Regulatory changes in the North Sea have reduced the allowable level of discharge of residual hydrocarbons on drill cuttings to 1% by weight. This has resulted in cuttings either being injected in slurry form or transferred to shore for processing. Transporting drill cuttings to shore has also increased in other areas of the world.
The cuttings-handling system begins when drill cuttings contaminated with hydrocarbons exit the shaker ditch and are fed into a hopper above a cuttings blower unit.
Transfer has largely been by specially constructed cuttings boxes. Experiences arising from skip filling and handling operations identified a requirement for new bulk techniques for the safe containment and transport of drill cuttings.
A bulk transfer and containment method for drill cuttings based on the use of positive air pressure conveying has been under development since 1998. Initial onshore trials proved the capability to convey drill cuttings samples. A product development program to adapt this technology to the specific demands of oilfield drilling was then undertaken. In autumn 2000, on-rig containment and rig-to-boat transfer trials were carried out on rigs drilling in UK waters.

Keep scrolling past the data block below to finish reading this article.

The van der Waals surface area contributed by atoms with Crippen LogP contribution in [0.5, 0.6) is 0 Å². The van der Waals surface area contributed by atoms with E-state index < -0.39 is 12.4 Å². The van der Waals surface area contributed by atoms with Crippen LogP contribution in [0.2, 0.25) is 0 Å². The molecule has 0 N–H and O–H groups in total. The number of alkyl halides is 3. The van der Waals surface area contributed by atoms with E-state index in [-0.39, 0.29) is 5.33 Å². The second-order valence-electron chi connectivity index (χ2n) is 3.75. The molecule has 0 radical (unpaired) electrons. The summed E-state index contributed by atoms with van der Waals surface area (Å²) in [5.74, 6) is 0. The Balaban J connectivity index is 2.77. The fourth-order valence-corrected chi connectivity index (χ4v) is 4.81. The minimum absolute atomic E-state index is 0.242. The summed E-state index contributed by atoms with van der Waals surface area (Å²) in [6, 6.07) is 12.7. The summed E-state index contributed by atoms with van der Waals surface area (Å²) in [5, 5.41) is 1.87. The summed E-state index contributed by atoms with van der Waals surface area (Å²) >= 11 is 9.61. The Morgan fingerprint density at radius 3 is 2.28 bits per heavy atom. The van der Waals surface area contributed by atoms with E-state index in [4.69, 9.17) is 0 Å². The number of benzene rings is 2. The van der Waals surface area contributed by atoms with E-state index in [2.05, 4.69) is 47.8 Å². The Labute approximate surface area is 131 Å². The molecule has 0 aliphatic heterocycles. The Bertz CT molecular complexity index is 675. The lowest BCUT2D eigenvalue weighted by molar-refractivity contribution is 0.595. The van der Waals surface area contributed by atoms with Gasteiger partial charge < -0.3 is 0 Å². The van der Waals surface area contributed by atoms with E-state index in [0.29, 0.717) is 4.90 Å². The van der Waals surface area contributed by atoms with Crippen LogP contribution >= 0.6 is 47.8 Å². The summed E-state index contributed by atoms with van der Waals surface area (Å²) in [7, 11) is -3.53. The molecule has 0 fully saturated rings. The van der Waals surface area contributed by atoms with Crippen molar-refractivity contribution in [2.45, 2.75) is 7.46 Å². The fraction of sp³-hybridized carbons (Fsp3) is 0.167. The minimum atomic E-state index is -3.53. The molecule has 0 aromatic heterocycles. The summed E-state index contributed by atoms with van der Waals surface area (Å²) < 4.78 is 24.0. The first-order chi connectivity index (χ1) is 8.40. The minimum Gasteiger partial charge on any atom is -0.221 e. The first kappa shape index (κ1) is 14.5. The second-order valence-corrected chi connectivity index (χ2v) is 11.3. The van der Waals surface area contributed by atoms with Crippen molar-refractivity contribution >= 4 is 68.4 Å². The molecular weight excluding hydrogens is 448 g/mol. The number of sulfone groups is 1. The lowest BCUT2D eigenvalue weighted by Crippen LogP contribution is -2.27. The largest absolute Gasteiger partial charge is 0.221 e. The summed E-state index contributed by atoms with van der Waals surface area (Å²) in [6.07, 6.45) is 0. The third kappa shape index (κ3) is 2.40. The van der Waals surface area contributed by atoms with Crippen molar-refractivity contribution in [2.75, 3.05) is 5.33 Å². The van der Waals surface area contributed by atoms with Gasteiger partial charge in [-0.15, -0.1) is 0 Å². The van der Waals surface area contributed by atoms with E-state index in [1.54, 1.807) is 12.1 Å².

After Jan. 16, 2001, the offshore discharge of cuttings contaminated with greater than 1% residual hydrocarbons on cuttings was prohibited in UK waters. Rules have been tightening worldwide, with similar discharge regimes implemented in all western European waters, the Caspian Sea, and other areas. In the US, discharge regulations now require either containment of contaminated cuttings or drying below 6.9% retention on cuttings for base fluids that meet the environmental performance criteria for IO 1618, or 9.4% retention on cuttings for base fluids that meet the environmental performance criteria of esters. Improved methods for moving cuttings either to containment, to process before discharge, or to cuttings re-injection units are required.
While the established solution for containing cuttings offshore - "skip and ship" - is technically proven, it can be troublesome. Boxes are filled with material on the rig and transferred one at a time to an adjacent supply vessel. Very large numbers of crane lifts are required offshore, which requires a strong focus on safety management. The number of skips involved creates significant logistic management challenges. Operations may also be affected by weather.
A system that could move contaminated cuttings in a sealed system by bulk transfer from rig to boat would eliminate these risks. Several possible technology options exist for the bulk transfer of materials.